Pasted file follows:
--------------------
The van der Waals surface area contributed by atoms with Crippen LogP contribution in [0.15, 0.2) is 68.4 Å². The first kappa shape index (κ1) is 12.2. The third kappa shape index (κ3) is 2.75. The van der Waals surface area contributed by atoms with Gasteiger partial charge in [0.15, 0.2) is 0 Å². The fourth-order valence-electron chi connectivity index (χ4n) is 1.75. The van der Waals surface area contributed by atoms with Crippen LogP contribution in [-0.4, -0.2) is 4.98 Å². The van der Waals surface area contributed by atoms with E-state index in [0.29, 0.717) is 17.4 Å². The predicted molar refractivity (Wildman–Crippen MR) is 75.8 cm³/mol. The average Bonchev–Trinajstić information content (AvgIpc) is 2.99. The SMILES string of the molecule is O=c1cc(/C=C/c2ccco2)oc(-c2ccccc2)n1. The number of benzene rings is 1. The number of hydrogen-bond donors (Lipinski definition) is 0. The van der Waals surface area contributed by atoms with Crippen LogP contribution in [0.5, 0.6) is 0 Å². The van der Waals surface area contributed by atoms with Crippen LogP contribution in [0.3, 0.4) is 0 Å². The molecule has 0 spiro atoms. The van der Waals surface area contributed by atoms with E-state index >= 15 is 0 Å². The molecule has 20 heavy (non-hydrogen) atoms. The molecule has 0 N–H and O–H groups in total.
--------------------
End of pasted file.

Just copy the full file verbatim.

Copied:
The van der Waals surface area contributed by atoms with Crippen LogP contribution in [0.15, 0.2) is 68.4 Å². The first kappa shape index (κ1) is 12.2. The third kappa shape index (κ3) is 2.75. The van der Waals surface area contributed by atoms with Gasteiger partial charge in [0.15, 0.2) is 0 Å². The fourth-order valence-electron chi connectivity index (χ4n) is 1.75. The van der Waals surface area contributed by atoms with Crippen LogP contribution in [-0.4, -0.2) is 4.98 Å². The van der Waals surface area contributed by atoms with E-state index in [0.29, 0.717) is 17.4 Å². The predicted molar refractivity (Wildman–Crippen MR) is 75.8 cm³/mol. The average Bonchev–Trinajstić information content (AvgIpc) is 2.99. The SMILES string of the molecule is O=c1cc(/C=C/c2ccco2)oc(-c2ccccc2)n1. The number of benzene rings is 1. The number of hydrogen-bond donors (Lipinski definition) is 0. The van der Waals surface area contributed by atoms with Crippen LogP contribution in [0.5, 0.6) is 0 Å². The van der Waals surface area contributed by atoms with Crippen LogP contribution in [0.3, 0.4) is 0 Å². The molecule has 0 spiro atoms. The van der Waals surface area contributed by atoms with E-state index >= 15 is 0 Å². The molecule has 20 heavy (non-hydrogen) atoms. The molecule has 0 N–H and O–H groups in total.